They’re not very attractive insects. Their reputation for property damage keeps them on everyone’s list of most dreaded pests. Here in McDonough, GA, termites are recognized as a serious threat to homes and businesses, but the bugs play an important role in our state’s ecosystem. The termite is actually good for the environment.

They’re Excellent Soil Engineers

When you enjoy the natural beauty of Marshall Forest, you probably don’t notice termite mounds. The structures serve as vertical doorways to colonies housing hundreds of thousands of insects. They’re often surrounded by an abundance of healthy plants because they keep the underlying soil moist.

Every termite mound represents miles of burrows under the forest floor. The tunnels aerate countless acres and serve as a subterranean irrigation system. A thriving termite nest in our great outdoors helps control storm runoff and minimizes erosion. Termite soil engineering makes a positive difference in the wild.

They’re Very Efficient Decomposers

Termites feed on the cellulose in dead trees and plants. The organic fiber serves as a colony’s main nutritional source, but the bugs also invade diseased trees. Their feeding processes help clear the surrounding environment by decomposing decayed vegetation.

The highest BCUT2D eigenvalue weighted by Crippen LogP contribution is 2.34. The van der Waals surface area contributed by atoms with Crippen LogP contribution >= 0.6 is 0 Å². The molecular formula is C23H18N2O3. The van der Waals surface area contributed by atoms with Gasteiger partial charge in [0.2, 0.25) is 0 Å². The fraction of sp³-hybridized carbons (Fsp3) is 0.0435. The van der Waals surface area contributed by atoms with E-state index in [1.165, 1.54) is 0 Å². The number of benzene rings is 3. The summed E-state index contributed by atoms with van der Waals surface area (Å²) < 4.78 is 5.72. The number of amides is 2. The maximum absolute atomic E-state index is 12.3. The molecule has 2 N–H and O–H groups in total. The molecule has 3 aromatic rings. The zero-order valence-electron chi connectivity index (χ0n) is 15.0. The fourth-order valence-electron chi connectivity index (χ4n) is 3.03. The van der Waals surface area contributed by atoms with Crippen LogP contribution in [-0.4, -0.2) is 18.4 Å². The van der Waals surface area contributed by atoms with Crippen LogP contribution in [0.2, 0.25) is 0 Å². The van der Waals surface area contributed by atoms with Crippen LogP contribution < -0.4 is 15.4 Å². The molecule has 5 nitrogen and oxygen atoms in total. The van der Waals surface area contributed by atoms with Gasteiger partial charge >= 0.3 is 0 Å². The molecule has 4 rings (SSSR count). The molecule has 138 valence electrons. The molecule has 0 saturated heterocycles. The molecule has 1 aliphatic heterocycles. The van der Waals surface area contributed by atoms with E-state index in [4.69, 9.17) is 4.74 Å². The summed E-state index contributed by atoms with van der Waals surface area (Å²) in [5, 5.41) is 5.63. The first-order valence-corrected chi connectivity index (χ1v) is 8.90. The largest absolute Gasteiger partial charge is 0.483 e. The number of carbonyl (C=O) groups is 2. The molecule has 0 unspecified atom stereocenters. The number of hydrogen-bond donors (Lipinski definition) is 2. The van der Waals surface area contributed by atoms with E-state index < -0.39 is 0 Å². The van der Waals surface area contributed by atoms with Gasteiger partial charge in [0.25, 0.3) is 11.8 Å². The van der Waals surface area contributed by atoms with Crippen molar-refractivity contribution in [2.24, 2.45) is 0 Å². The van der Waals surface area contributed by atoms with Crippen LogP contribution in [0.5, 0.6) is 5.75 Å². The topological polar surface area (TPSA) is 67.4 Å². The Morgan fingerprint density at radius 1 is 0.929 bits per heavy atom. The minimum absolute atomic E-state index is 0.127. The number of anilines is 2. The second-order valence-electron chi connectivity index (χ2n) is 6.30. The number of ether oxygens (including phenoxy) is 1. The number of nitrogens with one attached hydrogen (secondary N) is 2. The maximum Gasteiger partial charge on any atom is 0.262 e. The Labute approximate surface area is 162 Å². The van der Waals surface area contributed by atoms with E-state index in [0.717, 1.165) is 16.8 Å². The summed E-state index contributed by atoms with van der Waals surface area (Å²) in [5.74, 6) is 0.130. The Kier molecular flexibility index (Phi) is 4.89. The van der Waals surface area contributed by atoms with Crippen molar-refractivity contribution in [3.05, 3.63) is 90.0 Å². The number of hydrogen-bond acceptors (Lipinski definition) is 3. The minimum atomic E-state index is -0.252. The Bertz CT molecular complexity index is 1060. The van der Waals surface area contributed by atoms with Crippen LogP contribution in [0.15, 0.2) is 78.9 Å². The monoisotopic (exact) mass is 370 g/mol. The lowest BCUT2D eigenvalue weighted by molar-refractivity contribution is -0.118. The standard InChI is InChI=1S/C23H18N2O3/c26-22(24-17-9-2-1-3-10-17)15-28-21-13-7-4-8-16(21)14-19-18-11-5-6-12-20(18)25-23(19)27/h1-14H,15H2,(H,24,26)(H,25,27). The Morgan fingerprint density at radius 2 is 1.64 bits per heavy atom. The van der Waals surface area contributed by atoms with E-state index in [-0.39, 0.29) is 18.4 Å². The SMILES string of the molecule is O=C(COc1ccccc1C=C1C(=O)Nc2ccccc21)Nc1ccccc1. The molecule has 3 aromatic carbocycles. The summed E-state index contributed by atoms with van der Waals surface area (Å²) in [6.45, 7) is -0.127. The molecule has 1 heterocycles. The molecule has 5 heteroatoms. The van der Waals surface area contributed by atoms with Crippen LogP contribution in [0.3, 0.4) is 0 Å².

As the insects dispose of plant clutter on the forest floor, they recycle vital nutrients back into the surrounding ecosystem. Termite foraging also improves oxygen flow around the base of healthy plants and trees. From Panola Mountain down to Reed Bingham, our state parks benefit from termites in the wild.

They’re Springtime Opportunists

A termite swarm naturally follows the path of least resistance. Springtime swarms across your property can quickly move in unnoticed. The same termite burrowing that aerates forest floors undermines building foundations. Termite invasions chew up wood siding, ruin wood framing, and damage buried phone and power cables.

The tiny insects weigh in with impressive statistics. Less than five percent of 2,500 termite species cause the most destruction. Across the country, professional termite control services help more than 600,000 homeowners deal with infestations and damages every year.

We’re Here to Help

While we respect the bug’s role in our ecosystem, we don’t plan on organizing termite fan clubs. The insect has its place in the wild, but it doesn’t have a place on your property. If you’re concerned about a possible infestation, give us a call here at Bug Out. We’re always ready to help with free estimates and expert termite control for McDonough, GA homes and businesses.

The Two Sides of Termites: Good in the Wild, Bad in Your Home Serving Charlotte, Raleigh, Greensboro, and Durham

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